Allan Joyce Architects used Sefaira to present the qualitative and quantitative impact of proposed improvements to an existing 325m2 tea room which will improve interior daylight, provide more useable outdoor space and reduce EUI and cooling loads.
Bettys Tearooms overlooks 58 acres of English countryside at the Royal Horticultural Society’s Harlow Carr gardens, Harrrogate. Its predominantly glazed south west facade and glazed pyramid roof maximise views of the surroundings but also contribute to overheating and unfavourable light conditions.
Allan Joyce Architects were approached by Bettys Tearooms to propose strategies to improve the internal daylight quality — Some spaces suffered from glare and overheating whilst others received little natural light.
Project type: Commercial
Location: Harlow Carr, UK
Client: Royal Horticultural Society Garden, Harlow Carr
Building type / program: Cafe & Tea Room
Floor area/Occupancy: 325m2
Project stage & completion date: Design & analysis stage
Performance Baseline: As built
Performance Goal: Part L for Retrofits
Allan Joyce Architects designed a range of solutions to tackle these issues. They proposed:
- Replacing the glazed pyramid roof with a tiled roof which would include rooflights
- Having a retractable canopy over the terrace area to prevent perimeter glare within the space and also provide covered outdoor seating
- Adding rooflights along the existing tiled roof to bring daylight deeper into the space
Bettys liked the proposal but were unsure of the actual impact these interventions would have on the daylight levels. Allan Joyce Architects used Sefaira’s daylight analysis to generate accurate and easily read light maps as well as 3D visualisations of the space to demonstrate the effect of their proposals.
The process started with the project architect, Toby Evison, modelling the existing building in SketchUp, running daylight analysis on specific days in the four seasons of the year. With the Sefaira results, it was possible to pinpoint the problem areas, i.e.,those that were inadequately lit areas and glare prone areas.
L-R: Perimeter & terrace prone to glare
L-R: Pyramid overlit & servery area under lit
Using Sefaira, Allan Joyce Architects were able to analyse their proposed solutions to ensure better daylight distribution across the tearoom.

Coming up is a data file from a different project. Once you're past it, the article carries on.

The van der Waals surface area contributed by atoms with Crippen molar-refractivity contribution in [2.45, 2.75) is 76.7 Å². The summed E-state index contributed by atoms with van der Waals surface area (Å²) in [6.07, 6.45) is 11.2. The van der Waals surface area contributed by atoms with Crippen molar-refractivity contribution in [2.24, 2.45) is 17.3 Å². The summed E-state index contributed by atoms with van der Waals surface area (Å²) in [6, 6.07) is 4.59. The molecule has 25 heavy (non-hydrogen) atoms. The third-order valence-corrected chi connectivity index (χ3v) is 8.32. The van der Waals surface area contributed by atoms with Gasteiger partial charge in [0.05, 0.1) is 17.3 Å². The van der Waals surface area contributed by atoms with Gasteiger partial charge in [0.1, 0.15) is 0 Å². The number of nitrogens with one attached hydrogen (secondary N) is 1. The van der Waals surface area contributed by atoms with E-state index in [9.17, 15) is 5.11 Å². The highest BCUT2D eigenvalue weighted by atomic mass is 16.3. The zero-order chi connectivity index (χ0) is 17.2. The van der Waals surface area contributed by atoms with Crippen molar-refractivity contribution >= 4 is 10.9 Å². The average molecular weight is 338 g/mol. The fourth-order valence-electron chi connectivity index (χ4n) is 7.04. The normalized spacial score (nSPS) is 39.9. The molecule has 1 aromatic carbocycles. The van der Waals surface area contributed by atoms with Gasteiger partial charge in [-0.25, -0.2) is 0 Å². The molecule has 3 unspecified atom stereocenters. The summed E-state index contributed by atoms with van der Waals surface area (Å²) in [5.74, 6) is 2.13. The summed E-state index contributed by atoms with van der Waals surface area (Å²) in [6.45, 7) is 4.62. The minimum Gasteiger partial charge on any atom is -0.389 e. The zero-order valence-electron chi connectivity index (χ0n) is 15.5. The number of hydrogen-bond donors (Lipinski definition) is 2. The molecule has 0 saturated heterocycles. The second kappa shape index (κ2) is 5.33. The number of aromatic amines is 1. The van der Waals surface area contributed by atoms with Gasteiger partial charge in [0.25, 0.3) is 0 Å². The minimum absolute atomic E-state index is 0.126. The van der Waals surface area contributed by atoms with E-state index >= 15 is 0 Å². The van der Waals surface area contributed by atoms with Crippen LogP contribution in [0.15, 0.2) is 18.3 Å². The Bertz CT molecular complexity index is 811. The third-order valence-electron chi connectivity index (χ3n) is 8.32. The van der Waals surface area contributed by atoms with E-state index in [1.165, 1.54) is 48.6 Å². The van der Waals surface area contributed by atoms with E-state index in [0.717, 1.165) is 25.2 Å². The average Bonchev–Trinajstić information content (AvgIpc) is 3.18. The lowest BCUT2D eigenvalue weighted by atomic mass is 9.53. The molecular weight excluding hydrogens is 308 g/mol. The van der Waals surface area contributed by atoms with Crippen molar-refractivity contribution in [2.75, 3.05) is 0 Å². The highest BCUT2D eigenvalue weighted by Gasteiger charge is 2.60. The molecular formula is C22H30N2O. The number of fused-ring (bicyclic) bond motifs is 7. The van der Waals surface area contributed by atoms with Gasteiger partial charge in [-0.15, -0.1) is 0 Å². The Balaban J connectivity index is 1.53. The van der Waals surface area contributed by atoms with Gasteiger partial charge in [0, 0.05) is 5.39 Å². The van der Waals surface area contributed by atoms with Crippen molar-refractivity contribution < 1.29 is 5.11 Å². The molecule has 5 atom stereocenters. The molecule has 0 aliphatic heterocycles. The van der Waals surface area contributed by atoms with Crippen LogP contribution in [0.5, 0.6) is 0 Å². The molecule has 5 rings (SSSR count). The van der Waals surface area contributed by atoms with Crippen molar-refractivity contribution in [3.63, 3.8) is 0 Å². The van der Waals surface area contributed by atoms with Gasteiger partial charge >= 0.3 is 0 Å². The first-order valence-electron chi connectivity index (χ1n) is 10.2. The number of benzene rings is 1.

Below are images of floor plan before and after installing a retractable canopy across terrace, filling in the glazed pyramid and installing skylights in the pyramid roof and servery area.
Screenshots showing lux levels across the floor plate on January, March, June and September 21st before and after the improvements.
Renderings of the tearoom before and after the improvements
Allan Joyce Architects used the Sefaira results to put together a report for the client that illustrated, qualitatively and quantitatively, how the proposed changes actually impacted the daylight across the space.
In addition to a well lit interior and better visual comfort, they were able to:
- reduce EUI by 9% (from 123kWh/m2/yr to 112kWh/m2/yr)
- reduce cooling loads by 15% (from 9333kWh/yr to 7957kWh/yr)
- add more useable floor space (115m2) that can be accessed in any weather.
Project architect, Toby Evison, said, “We were able to demonstrate that these proposals provided a much better daylighting balance than the existing building does in its current form. Our client was very happy with the finished report which they felt gave them the right information to help guide decision making.”
About Allan Joyce Architects
Allan Joyce Architects is a multi-disciplinary practice delivering creative and environmentally conscious architecture, landscapes and interiors for over 30 years. Allan Joyce Architects are dedicated to making the design and construction process inclusive for the client, and are committed to delivering high quality, energy efficient buildings throughout the UK.